Publicação: 18 de dezembro de 2018
Authors: Marra, F.1; Marra, C.A.2; Sadatsafavi, M.3; Morán-Mendoza, O.4; Cook, V.1; Elwood, R.K.5; Morshed, M.5; Brunham, R.C.5; FitzGerald, J.M.6
Source: The International Journal of Tuberculosis and Lung Disease, Volume 12, Number 12, December 2008 , pp. 1414-1424(11)
Publisher: International Union Against Tuberculosis and Lung Disease
BACKGROUND: Recent approval of interferon-gamma release assays that are more specific for Mycobacterium tuberculosis has given new options for the diagnosis of latent tuberculosis infection (LTBI).
OBJECTIVE: To assess the cost-effectiveness of Quanti-FERON®-TB Gold (QFT-G) vs. the tuberculin skin test (TST) in diagnosing LTBI in contacts of active TB cases using a decision analytic Markov model.
METHODS: Three screening strategies—TST alone, QFT-G alone and sequential screening of TST then QFT-G—were evaluated. The model was further stratified according to ethnicity and bacille Calmette-Guérin (BCG) vaccination status. Data sources included published studies and empirical data. Results were reported in terms of the incremental net monetary benefit (INMB) of each strategy compared with the baseline strategy of TST-based screening in all contacts.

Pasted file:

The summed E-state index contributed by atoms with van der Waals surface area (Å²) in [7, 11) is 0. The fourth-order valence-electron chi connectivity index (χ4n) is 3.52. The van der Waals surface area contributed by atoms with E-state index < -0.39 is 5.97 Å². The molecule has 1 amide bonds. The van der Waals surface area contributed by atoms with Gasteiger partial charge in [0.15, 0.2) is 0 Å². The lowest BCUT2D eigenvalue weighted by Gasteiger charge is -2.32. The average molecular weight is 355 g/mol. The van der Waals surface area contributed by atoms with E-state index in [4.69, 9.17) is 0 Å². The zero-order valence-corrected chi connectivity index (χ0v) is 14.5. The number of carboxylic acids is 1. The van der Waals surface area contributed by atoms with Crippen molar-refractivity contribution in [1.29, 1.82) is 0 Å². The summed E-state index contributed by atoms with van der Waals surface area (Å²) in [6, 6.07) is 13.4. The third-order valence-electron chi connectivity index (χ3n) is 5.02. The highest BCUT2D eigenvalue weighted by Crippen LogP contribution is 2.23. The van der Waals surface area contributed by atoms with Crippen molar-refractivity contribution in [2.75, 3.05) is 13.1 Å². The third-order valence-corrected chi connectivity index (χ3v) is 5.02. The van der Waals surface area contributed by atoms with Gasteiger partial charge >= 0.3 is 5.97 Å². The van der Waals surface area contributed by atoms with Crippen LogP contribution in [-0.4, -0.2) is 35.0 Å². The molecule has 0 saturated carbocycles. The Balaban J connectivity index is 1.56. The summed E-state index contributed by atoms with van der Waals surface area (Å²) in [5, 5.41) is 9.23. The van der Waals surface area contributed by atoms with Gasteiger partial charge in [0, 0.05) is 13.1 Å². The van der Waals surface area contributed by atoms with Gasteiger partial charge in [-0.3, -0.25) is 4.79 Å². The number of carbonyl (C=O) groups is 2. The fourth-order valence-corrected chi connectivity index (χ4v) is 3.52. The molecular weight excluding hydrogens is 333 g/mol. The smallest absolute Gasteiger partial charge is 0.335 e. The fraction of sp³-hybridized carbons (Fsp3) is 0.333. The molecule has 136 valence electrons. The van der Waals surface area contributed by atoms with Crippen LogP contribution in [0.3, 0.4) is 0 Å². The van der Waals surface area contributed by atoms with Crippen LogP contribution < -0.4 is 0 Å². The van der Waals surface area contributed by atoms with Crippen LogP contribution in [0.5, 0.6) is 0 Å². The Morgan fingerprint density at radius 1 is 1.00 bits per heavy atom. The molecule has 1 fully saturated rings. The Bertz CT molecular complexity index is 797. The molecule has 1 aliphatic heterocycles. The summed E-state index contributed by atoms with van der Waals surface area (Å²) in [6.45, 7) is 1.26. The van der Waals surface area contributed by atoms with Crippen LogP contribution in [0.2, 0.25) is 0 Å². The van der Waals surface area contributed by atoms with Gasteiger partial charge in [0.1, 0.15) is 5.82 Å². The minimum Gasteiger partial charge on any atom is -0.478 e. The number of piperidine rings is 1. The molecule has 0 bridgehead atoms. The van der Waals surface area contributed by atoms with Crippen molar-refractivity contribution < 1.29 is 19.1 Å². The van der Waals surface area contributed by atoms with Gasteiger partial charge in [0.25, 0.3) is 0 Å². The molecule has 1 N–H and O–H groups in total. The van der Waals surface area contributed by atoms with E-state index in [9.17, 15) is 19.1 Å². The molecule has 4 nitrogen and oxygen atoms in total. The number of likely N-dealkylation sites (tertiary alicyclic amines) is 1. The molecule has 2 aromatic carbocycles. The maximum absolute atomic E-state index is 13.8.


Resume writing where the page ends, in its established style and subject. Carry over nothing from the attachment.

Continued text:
RESULTS: The most economically attractive strategy was to administer QFT-G in BCG-vaccinated contacts, and to reserve TST for all others (INMB CA$3.70/contact). The least cost-effective strategy was QFT-G for all contacts, which resulted in an INMB of CA$−11.50 per contact. Assuming a higher prevalence of recent infection, faster conversion of QFT-G, a higher rate of TB reactivation, reduction in utility or greater adherence to preventive treatment resulted in QFT-G becoming cost-effective in more subgroups.
CONCLUSIONS: Selected use of QFT-G appears to be cost-effective if used in a targeted fashion.
Keywords: cost-effectiveness analysis; tuberculosis; QuantiFERON TB-Gold; contacts; interferon gamma release assays
Document Type: Regular paper
Affiliations: 1: University of British Columbia, Vancouver, British Columbia, Canada; British Columbia Centre for Disease Control, Vancouver, British Columbia, Canada 2: University of British Columbia, Vancouver, British Columbia, Canada; and Centre for Health Evaluation and Outcome Sciences, Vancouver, British Columbia, Canada 3: University of British Columbia, Vancouver, British Columbia, Canada 4: Faculty of Medicine, Division of Respiratory and Critical Care Medicine, Queen’s University, Kingston, Ontario, Canada; Faculty of Medicine, Universidad Autónoma de San Luis Potosí, San Luis Potosí, Mexico 5: University of British Columbia, Vancouver, British Columbia, Canada; and British Columbia Centre for Disease Control, Vancouver, British Columbia, Canada 6: University of British Columbia, Vancouver, British Columbia, Canada; and Centre for Clinical Epidemiology and Evaluation, Vancouver Coastal Health Research Institute, Vancouver, British Columbia, Canada